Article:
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Snaplage: A third choice on high-moisture corn

Mike Hutjens for Progressive Forage Published on 01 October 2018
Earlage harvest

High-moisture corn can be a valuable alternative for harvesting corn grain for dairy and beef cattle.

Advantages of wet corn include earlier harvest (by three to five weeks), higher energy value compared to dry corn (3 percent higher per unit of dry matter in dairy cows), lower ear loss or drop in the field, and the ability to establish a cover crop earlier in the fall.

Disadvantages of high-moisture corn include that it must be fed to livestock or sold to an ethanol plant, transportation costs are higher due to higher moisture level if sold, a risk of mold or yeast formation during storage or at feedout, and minimum daily feedout rates based on surface of the storage unit (bunker silos, piles, plastic bags or upright silos/oxygen-limiting structures).

Three types of high-moisture corn can be considered on livestock farms (Table 1).

Nutrient compostiion of various wet corn grain products

  • High-moisture shelled corn (HMSC) is harvested by combines that harvest only the corn kernel or grain. This product is typically the driest type of wet corn. HMSC requires processing before going into storages (use of a roller mill or grinding unit at the ensiling site).

  • High-moisture ear corn (HMEC) can be harvested with a combine that can retain 50 to 100 percent of cob material or with a corn picker. This product includes both the wet kernel and cob. The cob contributes 20 percent more yield per acre and contains more moisture (4 to 6 percent higher in moisture compared to grain moisture).

  • Snaplage is harvested with commercial forage harvesters with a snapper head. The wet corn consists of grain, cob, husk and plant parts above the ear (could be leaf and/or stalk material). Because of this variability, snaplage can vary in quality. Snaplage yields can be 20 to 25 percent higher compared to HMSC. HMEC is not the same as snaplage – be sure you make this distinction when using snaplage.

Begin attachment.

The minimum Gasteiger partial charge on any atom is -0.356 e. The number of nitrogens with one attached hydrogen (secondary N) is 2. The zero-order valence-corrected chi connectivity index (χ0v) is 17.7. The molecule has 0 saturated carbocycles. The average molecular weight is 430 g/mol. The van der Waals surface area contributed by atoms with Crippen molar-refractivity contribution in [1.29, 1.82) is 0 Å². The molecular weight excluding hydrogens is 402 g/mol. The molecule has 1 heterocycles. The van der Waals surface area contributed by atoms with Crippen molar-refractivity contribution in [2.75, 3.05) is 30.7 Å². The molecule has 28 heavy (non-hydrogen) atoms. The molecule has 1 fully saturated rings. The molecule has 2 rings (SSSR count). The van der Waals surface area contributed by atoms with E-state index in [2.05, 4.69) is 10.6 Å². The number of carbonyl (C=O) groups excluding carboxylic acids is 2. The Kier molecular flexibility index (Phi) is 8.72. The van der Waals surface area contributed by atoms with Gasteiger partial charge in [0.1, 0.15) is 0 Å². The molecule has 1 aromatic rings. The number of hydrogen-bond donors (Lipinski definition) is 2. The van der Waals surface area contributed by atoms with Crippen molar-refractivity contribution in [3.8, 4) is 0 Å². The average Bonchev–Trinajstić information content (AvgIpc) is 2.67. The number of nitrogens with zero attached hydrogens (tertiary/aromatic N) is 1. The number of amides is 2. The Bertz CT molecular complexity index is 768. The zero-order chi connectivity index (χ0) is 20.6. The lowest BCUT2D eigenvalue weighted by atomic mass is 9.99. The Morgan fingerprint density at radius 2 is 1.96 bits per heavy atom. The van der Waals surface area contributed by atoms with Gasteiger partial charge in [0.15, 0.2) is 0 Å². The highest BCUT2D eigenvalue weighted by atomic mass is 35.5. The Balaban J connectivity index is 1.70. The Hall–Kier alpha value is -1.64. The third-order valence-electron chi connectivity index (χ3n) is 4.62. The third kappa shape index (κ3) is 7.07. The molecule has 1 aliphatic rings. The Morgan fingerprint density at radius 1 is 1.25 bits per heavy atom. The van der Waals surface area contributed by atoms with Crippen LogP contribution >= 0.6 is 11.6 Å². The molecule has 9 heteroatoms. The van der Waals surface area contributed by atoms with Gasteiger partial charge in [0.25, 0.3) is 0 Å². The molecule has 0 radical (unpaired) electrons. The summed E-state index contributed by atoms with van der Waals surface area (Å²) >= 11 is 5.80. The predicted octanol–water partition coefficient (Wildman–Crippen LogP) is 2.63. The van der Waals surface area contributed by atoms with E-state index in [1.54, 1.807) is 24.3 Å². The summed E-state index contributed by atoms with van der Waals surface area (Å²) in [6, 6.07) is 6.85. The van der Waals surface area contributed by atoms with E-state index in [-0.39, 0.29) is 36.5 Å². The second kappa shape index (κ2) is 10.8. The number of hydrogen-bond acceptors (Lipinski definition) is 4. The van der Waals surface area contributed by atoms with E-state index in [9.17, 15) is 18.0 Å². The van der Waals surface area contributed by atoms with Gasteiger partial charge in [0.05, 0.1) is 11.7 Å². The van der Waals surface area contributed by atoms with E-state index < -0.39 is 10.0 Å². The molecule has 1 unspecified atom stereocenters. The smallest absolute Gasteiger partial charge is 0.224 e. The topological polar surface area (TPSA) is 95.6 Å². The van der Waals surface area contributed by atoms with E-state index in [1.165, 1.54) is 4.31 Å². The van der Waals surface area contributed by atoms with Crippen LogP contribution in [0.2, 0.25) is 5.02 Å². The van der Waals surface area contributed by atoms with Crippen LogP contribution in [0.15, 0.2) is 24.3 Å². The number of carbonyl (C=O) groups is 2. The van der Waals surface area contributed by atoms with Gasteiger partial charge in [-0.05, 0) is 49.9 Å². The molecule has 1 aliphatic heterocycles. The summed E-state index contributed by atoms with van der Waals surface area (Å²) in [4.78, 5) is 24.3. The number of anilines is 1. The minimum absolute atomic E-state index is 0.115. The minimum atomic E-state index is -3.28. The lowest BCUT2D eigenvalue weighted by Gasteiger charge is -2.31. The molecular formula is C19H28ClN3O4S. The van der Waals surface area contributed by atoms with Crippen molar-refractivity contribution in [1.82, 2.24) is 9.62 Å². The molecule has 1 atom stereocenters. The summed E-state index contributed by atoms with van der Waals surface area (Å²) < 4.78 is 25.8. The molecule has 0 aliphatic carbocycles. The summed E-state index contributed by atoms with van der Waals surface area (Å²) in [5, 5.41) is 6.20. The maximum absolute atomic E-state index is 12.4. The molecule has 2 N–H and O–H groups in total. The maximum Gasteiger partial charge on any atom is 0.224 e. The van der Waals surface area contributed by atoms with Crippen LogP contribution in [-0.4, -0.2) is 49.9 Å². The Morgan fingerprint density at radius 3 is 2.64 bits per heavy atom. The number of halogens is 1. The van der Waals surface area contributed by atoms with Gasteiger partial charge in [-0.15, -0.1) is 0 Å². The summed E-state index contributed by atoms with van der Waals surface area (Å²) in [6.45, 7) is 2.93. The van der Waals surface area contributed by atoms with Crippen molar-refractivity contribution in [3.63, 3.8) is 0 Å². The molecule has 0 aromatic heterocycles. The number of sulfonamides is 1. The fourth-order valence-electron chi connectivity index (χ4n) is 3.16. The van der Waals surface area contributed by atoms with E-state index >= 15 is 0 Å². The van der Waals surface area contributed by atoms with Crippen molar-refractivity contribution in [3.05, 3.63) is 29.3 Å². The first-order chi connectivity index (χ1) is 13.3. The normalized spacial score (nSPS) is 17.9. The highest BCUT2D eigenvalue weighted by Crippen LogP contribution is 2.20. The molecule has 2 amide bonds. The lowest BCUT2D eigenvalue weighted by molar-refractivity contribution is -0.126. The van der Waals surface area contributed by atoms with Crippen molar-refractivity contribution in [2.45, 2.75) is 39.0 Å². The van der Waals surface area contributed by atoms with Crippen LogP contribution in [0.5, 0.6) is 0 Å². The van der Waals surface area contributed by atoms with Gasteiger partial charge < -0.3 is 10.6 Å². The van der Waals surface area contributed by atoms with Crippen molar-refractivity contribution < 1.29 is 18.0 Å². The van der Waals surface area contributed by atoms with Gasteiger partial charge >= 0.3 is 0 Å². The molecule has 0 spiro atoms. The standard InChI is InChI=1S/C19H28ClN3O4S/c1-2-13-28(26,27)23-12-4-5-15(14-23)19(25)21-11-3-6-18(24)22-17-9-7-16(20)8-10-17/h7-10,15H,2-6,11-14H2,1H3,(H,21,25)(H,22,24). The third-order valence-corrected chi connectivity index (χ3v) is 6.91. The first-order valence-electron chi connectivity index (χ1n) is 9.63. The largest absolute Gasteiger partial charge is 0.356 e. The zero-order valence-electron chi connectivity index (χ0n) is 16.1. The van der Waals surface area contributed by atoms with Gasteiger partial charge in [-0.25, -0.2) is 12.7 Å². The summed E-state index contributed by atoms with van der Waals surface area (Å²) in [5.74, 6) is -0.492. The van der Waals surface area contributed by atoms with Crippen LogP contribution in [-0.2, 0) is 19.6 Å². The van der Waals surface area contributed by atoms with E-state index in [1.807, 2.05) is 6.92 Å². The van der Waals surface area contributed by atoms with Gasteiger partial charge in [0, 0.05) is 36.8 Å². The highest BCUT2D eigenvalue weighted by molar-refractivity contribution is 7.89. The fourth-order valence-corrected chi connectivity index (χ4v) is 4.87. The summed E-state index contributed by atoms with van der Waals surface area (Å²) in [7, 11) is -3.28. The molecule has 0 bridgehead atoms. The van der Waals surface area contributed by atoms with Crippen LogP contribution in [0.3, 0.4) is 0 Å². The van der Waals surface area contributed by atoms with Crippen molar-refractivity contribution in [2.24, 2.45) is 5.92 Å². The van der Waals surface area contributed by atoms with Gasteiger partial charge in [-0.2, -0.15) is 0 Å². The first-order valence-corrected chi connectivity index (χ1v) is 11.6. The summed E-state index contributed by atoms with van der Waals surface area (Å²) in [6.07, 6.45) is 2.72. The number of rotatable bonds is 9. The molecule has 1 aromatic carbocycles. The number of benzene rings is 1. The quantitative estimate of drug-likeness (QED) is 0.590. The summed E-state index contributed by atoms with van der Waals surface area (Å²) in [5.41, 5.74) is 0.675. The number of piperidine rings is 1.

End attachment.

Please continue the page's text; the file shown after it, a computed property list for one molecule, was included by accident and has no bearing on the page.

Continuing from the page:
Snaplage research

The University of Wisconsin conducted the definitive study. In the study, HMSC, snaplage and snaplage supplemented with dry corn (about one-third of the snaplage dry matter replaced with dry corn on a dry matter basis) were compared. Table 2 compared the nutrient composition along with corn silage for comparison.

Nutrient profile HMSC and snaplage study

Dry matter content was lower for snaplage compared to HMSC. NDF (neutral detergent fiber) was higher, reflecting the inclusion of cob and plant parts. Starch content was lower in snaplage due to NDF addition and was processed coarser.

Using the Penn State particle box, the snaplage percentages were 2 percent on the 19-millimeter screen (reflects plant material), 11 percent on the 8-millimeter screen, 73 percent on the 1.18-millimeter screen and 14 percent on the bottom pan.

Table 3 reflects milk production responses to the three rations. Dry matter intake (DMI) was highest with the HMSC, but there were no differences in milk yield. Milkfat test was lower with snaplage, leading to lower yields of fat-corrected milk (3.5 percent FCM).